Google’s accessibility efforts with Android are to be commended, and the firm has announced yet more options including improved password input and gaze detection with the Voice Access feature.
If you were unaware, Voice Access on Android lets you control your device with spoken commands. This is separate to the new Google Assistant, which offers similar hands-free contextual control of your devices. Voice Access works in English, Spanish, German, Italian, and French at present. Although built into the Android system, you still need to activate the feature within the Accessibility settings.
Voice Access left beta back in 2018, and at the time we went hands-on with the feature aimed at helping those with mobility impairments or disabilities from accessing their devices without needing to physically interact with their smartphones. Gaze detection has now arrived within Voice Access in beta and when toggled will only work when you’re looking at your phone screen.
This might make it easier to flit between general day-to-day conversations without inadvertently activating portions of your Android phone. Gaze detection works in a similar manner to that of “Screen attention” on Pixel devices, which prevents your screen from turning off if you’re looking at it. A status bar icon with a face will indicate whether your device has detected you looking at your smartphone display.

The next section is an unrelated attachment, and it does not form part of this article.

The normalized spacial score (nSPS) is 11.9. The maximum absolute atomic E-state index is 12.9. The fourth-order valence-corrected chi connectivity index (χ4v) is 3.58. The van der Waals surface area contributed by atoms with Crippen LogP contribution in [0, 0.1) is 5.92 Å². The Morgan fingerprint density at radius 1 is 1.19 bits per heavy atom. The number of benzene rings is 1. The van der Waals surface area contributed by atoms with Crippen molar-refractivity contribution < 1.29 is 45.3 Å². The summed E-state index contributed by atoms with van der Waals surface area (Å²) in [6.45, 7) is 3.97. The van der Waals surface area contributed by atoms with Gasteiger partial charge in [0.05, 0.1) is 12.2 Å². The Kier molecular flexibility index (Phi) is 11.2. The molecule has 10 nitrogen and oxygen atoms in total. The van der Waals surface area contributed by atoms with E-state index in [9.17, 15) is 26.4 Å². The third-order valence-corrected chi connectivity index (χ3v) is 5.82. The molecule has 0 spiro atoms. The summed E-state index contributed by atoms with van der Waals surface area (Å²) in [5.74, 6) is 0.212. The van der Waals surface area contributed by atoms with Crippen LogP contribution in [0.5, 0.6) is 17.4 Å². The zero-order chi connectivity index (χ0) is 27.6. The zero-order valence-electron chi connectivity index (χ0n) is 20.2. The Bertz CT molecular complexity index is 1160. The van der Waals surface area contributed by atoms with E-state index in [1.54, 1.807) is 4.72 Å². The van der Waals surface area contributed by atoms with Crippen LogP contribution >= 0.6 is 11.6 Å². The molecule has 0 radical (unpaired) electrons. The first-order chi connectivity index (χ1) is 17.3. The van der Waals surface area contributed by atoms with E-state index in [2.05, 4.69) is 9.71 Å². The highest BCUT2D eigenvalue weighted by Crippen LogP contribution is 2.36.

On top of gaze detection, Voice Access is also getting enhanced password input. When controlling your device, Voice Access is now able to better distinguish between password input fields. You can just say your password with any capitalization where necessary or you can just as easily say the names of symbols and special characters. This should make it even easier to get logged in to your accounts.
As an option for those with motor or mobility impairments, gaze detection and enhanced password input will be welcome features arriving as part of Voice Access. To get started using Voice Access, you can click this link to head directly to the download page on the Google Play store, and it’s compatible with any Android device running Android 5.0 or higher.
More on Android:
- Apple Music for Android beta adds Spatial and Lossless Audio, automatic crossfade, more
- Samsung’s July update will patch an issue some Android Auto users have been facing
- Google asks developers to call out Android OEMs that aggressively close background apps
- Android Auto introduces better content navigation as Google announces other features
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